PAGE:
Barnaby, I totally agree that as an artist I want to be challenged in my work - I think that's the main reason that in my mind I call myself an experimental artist. But say what I'm doing in my performance is nothing new to you or anyone in the audience, not even engaging, even though it is challenging to me, is there a problem here? Because let's be honest, this is a very common occurance at so-called experimental performances.

Here's a question to both yourself and Gail, and everyone else; does an artist have to reach a certain level of attainment in their field (instrument, composition or whatever), before they can truly enter an experimental phase? A phase that is challenging to themselves, and the audience/community, and perhaps even progresses the field itself (through new musical breakthroughs, for example)? To put it another way, do you need to know (or even master) the rules before you can break them? Or can you come completely from outside?
bxckxtrxdxr said…
We had this problem with terminology at the Make It Up Club many years ago. People like Ren Walters and David Tolley felt the term 'experimental' belittled the actual outcomes of performance in the same way Barnaby cites Ligeti.

The problem of clarifying terminology was exacerbated by the fact that we wanted to formalise the aims of the MIUC in order to become legally incorporated.

In the end, we settled on 'avant garde' as a better term to preface the approaches to improvised music and sound performance we wanted to showcase.

The term 'avant garde' has its own problems, particularly with all the baggage it has accumulated from those naysayers that have abandoned the modernist project of abstract, aesthetic exploration, but I think it still resonates with the kinds of adventurous music that the Experimental Melbourne blog is aiming to include.
barnaby said…
In general I like definitions to be inclusive rather than exclusive - that's just the way I think. So I'm more interested in expanding the concept of experimental rather than narrowing it down.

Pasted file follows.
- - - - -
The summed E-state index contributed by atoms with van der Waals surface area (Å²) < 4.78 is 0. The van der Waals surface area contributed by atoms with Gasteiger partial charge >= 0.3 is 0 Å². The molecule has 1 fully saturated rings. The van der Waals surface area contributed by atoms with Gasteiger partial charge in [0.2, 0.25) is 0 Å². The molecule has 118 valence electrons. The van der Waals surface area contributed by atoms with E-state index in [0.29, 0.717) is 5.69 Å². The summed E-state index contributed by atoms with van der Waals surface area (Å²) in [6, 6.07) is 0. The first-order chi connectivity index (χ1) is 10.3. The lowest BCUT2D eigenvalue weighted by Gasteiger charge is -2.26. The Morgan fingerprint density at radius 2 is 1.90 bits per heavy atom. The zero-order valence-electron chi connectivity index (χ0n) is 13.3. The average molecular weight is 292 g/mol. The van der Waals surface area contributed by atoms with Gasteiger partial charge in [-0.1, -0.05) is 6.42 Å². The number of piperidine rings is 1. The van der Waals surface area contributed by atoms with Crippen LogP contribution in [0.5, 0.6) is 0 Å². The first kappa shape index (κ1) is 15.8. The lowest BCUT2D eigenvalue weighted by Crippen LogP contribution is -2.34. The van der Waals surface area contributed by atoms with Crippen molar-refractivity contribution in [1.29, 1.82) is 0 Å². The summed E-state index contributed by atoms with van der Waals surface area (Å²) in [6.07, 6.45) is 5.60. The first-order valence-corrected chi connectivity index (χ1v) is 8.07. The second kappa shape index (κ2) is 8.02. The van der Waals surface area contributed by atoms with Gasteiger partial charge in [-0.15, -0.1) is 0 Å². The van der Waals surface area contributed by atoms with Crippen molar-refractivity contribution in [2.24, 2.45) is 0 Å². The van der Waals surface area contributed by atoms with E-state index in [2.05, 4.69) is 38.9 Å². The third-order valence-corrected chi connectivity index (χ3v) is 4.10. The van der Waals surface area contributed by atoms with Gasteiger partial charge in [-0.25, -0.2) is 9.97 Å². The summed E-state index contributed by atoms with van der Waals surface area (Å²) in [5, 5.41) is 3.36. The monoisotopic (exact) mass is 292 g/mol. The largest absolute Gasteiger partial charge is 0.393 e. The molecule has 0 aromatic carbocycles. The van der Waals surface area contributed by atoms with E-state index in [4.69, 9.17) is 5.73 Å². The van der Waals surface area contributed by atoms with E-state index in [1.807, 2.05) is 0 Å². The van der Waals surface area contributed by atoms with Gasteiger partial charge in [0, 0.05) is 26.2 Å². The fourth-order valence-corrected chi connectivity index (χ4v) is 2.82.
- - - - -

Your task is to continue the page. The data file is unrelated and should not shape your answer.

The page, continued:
But in doing so I'd like to reconnect with the very positive aspects of an experimental approach, not just in art but in life in general. As opposed to simplistically and lazily shoving a bunch of stuff under that label. (This was Ligeti's point, I think - or at least the spirit in which I cite him- rather than to belittle the truly experimental aesthetic.)

For me 'avant garde' as a term does have some weighty baggage, and denotes a particular time and place - you might call yourself Ars Nova with equal justification.

Also let's separate improvisation from experimentation, however often they happen to coexist.

definition-wise, there's maybe 2 ways to look at it:

1) To work with an aesthetic or technique that has not gained any significant degree of acceptance.

2) To work in an open, empirical fashion, not being bound to a particular method or outcome. (I include audience reaction under 'outcome'.)

1 is external materialistic, dependent on time and place, and on the specifics of what you're doing, and what others have done. 2 is more internal, experiential, and closer to that concept of challenging yourself, and Gail's "passionately engaged, consciously seeking". To answer Clinton's first point I think there is something intrinsically fascinating in witnessing the act of discovery (2), but if it's also a discovery for you (1) then you've got a really interesting and valuable experience. And a shared experience too.